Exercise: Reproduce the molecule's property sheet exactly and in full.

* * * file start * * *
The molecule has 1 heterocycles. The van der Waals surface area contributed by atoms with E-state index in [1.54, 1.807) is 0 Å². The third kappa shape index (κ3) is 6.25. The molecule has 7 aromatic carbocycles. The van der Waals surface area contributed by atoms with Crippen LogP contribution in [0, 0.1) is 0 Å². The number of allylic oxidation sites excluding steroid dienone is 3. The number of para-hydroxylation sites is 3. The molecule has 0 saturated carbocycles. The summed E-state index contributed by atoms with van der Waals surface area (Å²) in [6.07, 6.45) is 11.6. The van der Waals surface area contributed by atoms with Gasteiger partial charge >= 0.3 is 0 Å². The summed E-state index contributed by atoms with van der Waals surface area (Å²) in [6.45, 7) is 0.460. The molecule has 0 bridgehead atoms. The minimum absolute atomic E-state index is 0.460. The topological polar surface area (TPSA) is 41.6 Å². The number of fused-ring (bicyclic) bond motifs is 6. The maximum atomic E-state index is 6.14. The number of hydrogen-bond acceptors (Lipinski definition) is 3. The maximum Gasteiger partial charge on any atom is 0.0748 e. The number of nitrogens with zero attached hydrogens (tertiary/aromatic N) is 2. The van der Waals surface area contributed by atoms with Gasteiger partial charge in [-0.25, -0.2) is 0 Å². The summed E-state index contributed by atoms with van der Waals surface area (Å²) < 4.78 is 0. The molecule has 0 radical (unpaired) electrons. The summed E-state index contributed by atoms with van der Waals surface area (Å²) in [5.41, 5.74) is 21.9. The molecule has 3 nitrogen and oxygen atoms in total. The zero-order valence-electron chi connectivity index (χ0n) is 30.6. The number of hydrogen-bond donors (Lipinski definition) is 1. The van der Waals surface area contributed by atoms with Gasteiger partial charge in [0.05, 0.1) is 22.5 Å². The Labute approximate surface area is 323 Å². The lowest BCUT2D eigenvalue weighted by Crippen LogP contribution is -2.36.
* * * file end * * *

The molecule has 1 heterocycles. The van der Waals surface area contributed by atoms with E-state index in [1.54, 1.807) is 0 Å². The third kappa shape index (κ3) is 6.25. The molecule has 7 aromatic carbocycles. The van der Waals surface area contributed by atoms with Crippen LogP contribution in [0, 0.1) is 0 Å². The number of allylic oxidation sites excluding steroid dienone is 3. The number of para-hydroxylation sites is 3. The molecule has 0 saturated carbocycles. The summed E-state index contributed by atoms with van der Waals surface area (Å²) in [6.07, 6.45) is 11.6. The van der Waals surface area contributed by atoms with Gasteiger partial charge >= 0.3 is 0 Å². The summed E-state index contributed by atoms with van der Waals surface area (Å²) in [6.45, 7) is 0.460. The molecule has 0 bridgehead atoms. The minimum absolute atomic E-state index is 0.460. The topological polar surface area (TPSA) is 41.6 Å². The number of fused-ring (bicyclic) bond motifs is 6. The maximum atomic E-state index is 6.14. The number of hydrogen-bond acceptors (Lipinski definition) is 3. The maximum Gasteiger partial charge on any atom is 0.0748 e. The number of nitrogens with zero attached hydrogens (tertiary/aromatic N) is 2. The van der Waals surface area contributed by atoms with Gasteiger partial charge in [-0.25, -0.2) is 0 Å². The summed E-state index contributed by atoms with van der Waals surface area (Å²) < 4.78 is 0. The molecule has 0 radical (unpaired) electrons. The summed E-state index contributed by atoms with van der Waals surface area (Å²) in [5.41, 5.74) is 21.9. The molecule has 3 nitrogen and oxygen atoms in total. The zero-order valence-electron chi connectivity index (χ0n) is 30.6. The number of hydrogen-bond donors (Lipinski definition) is 1. The van der Waals surface area contributed by atoms with Gasteiger partial charge in [0.05, 0.1) is 22.5 Å². The Labute approximate surface area is 323 Å². The lowest BCUT2D eigenvalue weighted by Crippen LogP contribution is -2.36.